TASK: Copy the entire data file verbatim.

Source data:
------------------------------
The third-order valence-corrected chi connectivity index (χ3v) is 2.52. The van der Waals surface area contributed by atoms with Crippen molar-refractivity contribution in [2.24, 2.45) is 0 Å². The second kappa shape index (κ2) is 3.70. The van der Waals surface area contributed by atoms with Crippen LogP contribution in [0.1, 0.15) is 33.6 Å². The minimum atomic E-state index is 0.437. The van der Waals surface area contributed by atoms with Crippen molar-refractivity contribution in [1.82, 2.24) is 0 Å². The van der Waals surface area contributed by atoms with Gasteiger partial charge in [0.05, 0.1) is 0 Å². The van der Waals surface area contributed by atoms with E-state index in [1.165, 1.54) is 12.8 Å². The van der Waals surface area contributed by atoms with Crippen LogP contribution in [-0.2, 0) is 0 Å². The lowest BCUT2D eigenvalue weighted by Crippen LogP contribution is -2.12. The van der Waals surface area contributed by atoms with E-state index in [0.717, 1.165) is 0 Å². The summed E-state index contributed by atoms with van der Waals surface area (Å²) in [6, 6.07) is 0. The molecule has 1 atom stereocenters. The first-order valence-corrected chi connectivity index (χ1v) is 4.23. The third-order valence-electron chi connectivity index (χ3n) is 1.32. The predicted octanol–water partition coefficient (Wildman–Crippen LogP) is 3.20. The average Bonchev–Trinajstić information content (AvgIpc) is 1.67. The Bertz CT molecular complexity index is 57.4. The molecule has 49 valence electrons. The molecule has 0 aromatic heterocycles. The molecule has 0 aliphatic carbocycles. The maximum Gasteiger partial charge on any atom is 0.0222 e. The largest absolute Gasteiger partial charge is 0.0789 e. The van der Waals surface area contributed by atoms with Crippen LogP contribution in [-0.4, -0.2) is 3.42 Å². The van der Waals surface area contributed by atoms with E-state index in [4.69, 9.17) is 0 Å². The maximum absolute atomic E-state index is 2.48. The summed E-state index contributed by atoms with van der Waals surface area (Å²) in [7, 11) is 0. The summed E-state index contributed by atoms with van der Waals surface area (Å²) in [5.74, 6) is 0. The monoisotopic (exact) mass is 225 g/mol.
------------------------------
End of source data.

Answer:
The third-order valence-corrected chi connectivity index (χ3v) is 2.52. The van der Waals surface area contributed by atoms with Crippen molar-refractivity contribution in [2.24, 2.45) is 0 Å². The second kappa shape index (κ2) is 3.70. The van der Waals surface area contributed by atoms with Crippen LogP contribution in [0.1, 0.15) is 33.6 Å². The minimum atomic E-state index is 0.437. The van der Waals surface area contributed by atoms with Crippen molar-refractivity contribution in [1.82, 2.24) is 0 Å². The van der Waals surface area contributed by atoms with Gasteiger partial charge in [0.05, 0.1) is 0 Å². The van der Waals surface area contributed by atoms with E-state index in [1.165, 1.54) is 12.8 Å². The van der Waals surface area contributed by atoms with Crippen LogP contribution in [-0.2, 0) is 0 Å². The lowest BCUT2D eigenvalue weighted by Crippen LogP contribution is -2.12. The van der Waals surface area contributed by atoms with E-state index in [0.717, 1.165) is 0 Å². The summed E-state index contributed by atoms with van der Waals surface area (Å²) in [6, 6.07) is 0. The molecule has 1 atom stereocenters. The first-order valence-corrected chi connectivity index (χ1v) is 4.23. The third-order valence-electron chi connectivity index (χ3n) is 1.32. The predicted octanol–water partition coefficient (Wildman–Crippen LogP) is 3.20. The average Bonchev–Trinajstić information content (AvgIpc) is 1.67. The Bertz CT molecular complexity index is 57.4. The molecule has 49 valence electrons. The molecule has 0 aromatic heterocycles. The molecule has 0 aliphatic carbocycles. The maximum Gasteiger partial charge on any atom is 0.0222 e. The largest absolute Gasteiger partial charge is 0.0789 e. The van der Waals surface area contributed by atoms with Crippen LogP contribution in [-0.4, -0.2) is 3.42 Å². The van der Waals surface area contributed by atoms with E-state index in [4.69, 9.17) is 0 Å². The maximum absolute atomic E-state index is 2.48. The summed E-state index contributed by atoms with van der Waals surface area (Å²) in [7, 11) is 0. The summed E-state index contributed by atoms with van der Waals surface area (Å²) in [5.74, 6) is 0. The monoisotopic (exact) mass is 225 g/mol.